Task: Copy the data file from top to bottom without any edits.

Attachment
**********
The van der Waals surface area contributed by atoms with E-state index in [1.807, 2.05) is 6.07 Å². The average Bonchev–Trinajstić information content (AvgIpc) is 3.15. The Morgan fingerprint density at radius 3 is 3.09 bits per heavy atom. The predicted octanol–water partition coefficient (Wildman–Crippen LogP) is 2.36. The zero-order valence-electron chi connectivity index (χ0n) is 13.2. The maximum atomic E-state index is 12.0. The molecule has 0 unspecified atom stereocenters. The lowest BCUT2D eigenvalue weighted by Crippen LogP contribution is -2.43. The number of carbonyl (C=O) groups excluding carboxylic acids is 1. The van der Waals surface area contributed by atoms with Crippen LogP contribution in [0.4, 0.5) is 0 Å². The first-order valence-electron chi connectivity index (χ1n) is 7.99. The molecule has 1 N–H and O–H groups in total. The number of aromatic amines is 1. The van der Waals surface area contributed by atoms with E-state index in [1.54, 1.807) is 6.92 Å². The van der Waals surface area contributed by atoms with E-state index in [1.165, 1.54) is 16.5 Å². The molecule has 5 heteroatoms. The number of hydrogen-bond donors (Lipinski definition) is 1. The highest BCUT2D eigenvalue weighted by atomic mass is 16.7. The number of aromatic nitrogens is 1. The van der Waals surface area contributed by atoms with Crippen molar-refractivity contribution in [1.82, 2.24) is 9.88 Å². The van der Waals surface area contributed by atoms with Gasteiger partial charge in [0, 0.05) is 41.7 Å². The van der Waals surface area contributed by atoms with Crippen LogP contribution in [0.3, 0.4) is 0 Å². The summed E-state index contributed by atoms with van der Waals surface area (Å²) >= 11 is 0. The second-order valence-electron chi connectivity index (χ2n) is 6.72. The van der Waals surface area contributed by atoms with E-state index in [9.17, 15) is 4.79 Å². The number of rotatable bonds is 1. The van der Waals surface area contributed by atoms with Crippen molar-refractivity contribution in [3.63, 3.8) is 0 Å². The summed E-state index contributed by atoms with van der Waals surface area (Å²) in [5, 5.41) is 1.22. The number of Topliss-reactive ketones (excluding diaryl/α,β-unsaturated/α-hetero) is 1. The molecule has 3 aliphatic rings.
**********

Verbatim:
The van der Waals surface area contributed by atoms with E-state index in [1.807, 2.05) is 6.07 Å². The average Bonchev–Trinajstić information content (AvgIpc) is 3.15. The Morgan fingerprint density at radius 3 is 3.09 bits per heavy atom. The predicted octanol–water partition coefficient (Wildman–Crippen LogP) is 2.36. The zero-order valence-electron chi connectivity index (χ0n) is 13.2. The maximum atomic E-state index is 12.0. The molecule has 0 unspecified atom stereocenters. The lowest BCUT2D eigenvalue weighted by Crippen LogP contribution is -2.43. The number of carbonyl (C=O) groups excluding carboxylic acids is 1. The van der Waals surface area contributed by atoms with Crippen LogP contribution in [0.4, 0.5) is 0 Å². The first-order valence-electron chi connectivity index (χ1n) is 7.99. The molecule has 1 N–H and O–H groups in total. The number of aromatic amines is 1. The van der Waals surface area contributed by atoms with E-state index in [1.54, 1.807) is 6.92 Å². The van der Waals surface area contributed by atoms with E-state index in [1.165, 1.54) is 16.5 Å². The molecule has 5 heteroatoms. The number of hydrogen-bond donors (Lipinski definition) is 1. The highest BCUT2D eigenvalue weighted by atomic mass is 16.7. The number of aromatic nitrogens is 1. The van der Waals surface area contributed by atoms with Crippen molar-refractivity contribution in [1.82, 2.24) is 9.88 Å². The van der Waals surface area contributed by atoms with Gasteiger partial charge in [0, 0.05) is 41.7 Å². The van der Waals surface area contributed by atoms with Crippen LogP contribution in [0.3, 0.4) is 0 Å². The summed E-state index contributed by atoms with van der Waals surface area (Å²) >= 11 is 0. The second-order valence-electron chi connectivity index (χ2n) is 6.72. The van der Waals surface area contributed by atoms with E-state index in [9.17, 15) is 4.79 Å². The number of rotatable bonds is 1. The van der Waals surface area contributed by atoms with Crippen molar-refractivity contribution in [3.63, 3.8) is 0 Å². The summed E-state index contributed by atoms with van der Waals surface area (Å²) in [5, 5.41) is 1.22. The number of Topliss-reactive ketones (excluding diaryl/α,β-unsaturated/α-hetero) is 1. The molecule has 3 aliphatic rings.